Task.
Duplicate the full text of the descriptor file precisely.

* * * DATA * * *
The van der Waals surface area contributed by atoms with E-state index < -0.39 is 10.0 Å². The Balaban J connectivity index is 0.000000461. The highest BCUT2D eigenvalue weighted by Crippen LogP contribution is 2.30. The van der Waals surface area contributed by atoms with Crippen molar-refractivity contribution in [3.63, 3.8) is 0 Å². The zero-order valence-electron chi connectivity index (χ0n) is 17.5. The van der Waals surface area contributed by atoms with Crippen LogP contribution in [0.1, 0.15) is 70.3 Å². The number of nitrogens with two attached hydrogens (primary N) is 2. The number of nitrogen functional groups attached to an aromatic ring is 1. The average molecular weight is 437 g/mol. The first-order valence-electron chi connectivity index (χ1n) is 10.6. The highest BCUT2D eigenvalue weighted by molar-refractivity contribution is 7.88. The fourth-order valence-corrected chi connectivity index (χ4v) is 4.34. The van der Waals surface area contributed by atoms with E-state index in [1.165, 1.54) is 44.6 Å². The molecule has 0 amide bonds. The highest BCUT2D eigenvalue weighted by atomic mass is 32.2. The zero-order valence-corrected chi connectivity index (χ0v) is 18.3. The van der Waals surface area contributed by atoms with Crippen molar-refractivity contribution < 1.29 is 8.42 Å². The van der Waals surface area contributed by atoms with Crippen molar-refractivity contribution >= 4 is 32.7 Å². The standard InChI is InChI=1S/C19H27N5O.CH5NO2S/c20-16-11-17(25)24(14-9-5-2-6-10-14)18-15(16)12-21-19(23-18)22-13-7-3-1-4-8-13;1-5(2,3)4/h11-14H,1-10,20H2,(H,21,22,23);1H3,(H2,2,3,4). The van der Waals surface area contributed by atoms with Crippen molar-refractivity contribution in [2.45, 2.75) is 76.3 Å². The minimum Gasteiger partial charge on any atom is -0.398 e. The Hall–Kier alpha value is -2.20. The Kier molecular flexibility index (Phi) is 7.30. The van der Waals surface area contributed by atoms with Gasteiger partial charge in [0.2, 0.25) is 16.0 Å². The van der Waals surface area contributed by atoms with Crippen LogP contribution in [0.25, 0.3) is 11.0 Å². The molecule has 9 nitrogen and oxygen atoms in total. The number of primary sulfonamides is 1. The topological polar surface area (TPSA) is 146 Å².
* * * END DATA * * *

The van der Waals surface area contributed by atoms with E-state index < -0.39 is 10.0 Å². The Balaban J connectivity index is 0.000000461. The highest BCUT2D eigenvalue weighted by Crippen LogP contribution is 2.30. The van der Waals surface area contributed by atoms with Crippen molar-refractivity contribution in [3.63, 3.8) is 0 Å². The zero-order valence-electron chi connectivity index (χ0n) is 17.5. The van der Waals surface area contributed by atoms with Crippen LogP contribution in [0.1, 0.15) is 70.3 Å². The number of nitrogens with two attached hydrogens (primary N) is 2. The number of nitrogen functional groups attached to an aromatic ring is 1. The average molecular weight is 437 g/mol. The first-order valence-electron chi connectivity index (χ1n) is 10.6. The highest BCUT2D eigenvalue weighted by molar-refractivity contribution is 7.88. The fourth-order valence-corrected chi connectivity index (χ4v) is 4.34. The van der Waals surface area contributed by atoms with E-state index in [1.165, 1.54) is 44.6 Å². The molecule has 0 amide bonds. The highest BCUT2D eigenvalue weighted by atomic mass is 32.2. The zero-order valence-corrected chi connectivity index (χ0v) is 18.3. The van der Waals surface area contributed by atoms with Crippen molar-refractivity contribution < 1.29 is 8.42 Å². The van der Waals surface area contributed by atoms with Crippen molar-refractivity contribution >= 4 is 32.7 Å². The standard InChI is InChI=1S/C19H27N5O.CH5NO2S/c20-16-11-17(25)24(14-9-5-2-6-10-14)18-15(16)12-21-19(23-18)22-13-7-3-1-4-8-13;1-5(2,3)4/h11-14H,1-10,20H2,(H,21,22,23);1H3,(H2,2,3,4). The van der Waals surface area contributed by atoms with Crippen molar-refractivity contribution in [2.45, 2.75) is 76.3 Å². The minimum Gasteiger partial charge on any atom is -0.398 e. The Hall–Kier alpha value is -2.20. The Kier molecular flexibility index (Phi) is 7.30. The van der Waals surface area contributed by atoms with Gasteiger partial charge in [0.2, 0.25) is 16.0 Å². The van der Waals surface area contributed by atoms with Crippen LogP contribution in [0.25, 0.3) is 11.0 Å². The molecule has 9 nitrogen and oxygen atoms in total. The number of primary sulfonamides is 1. The topological polar surface area (TPSA) is 146 Å².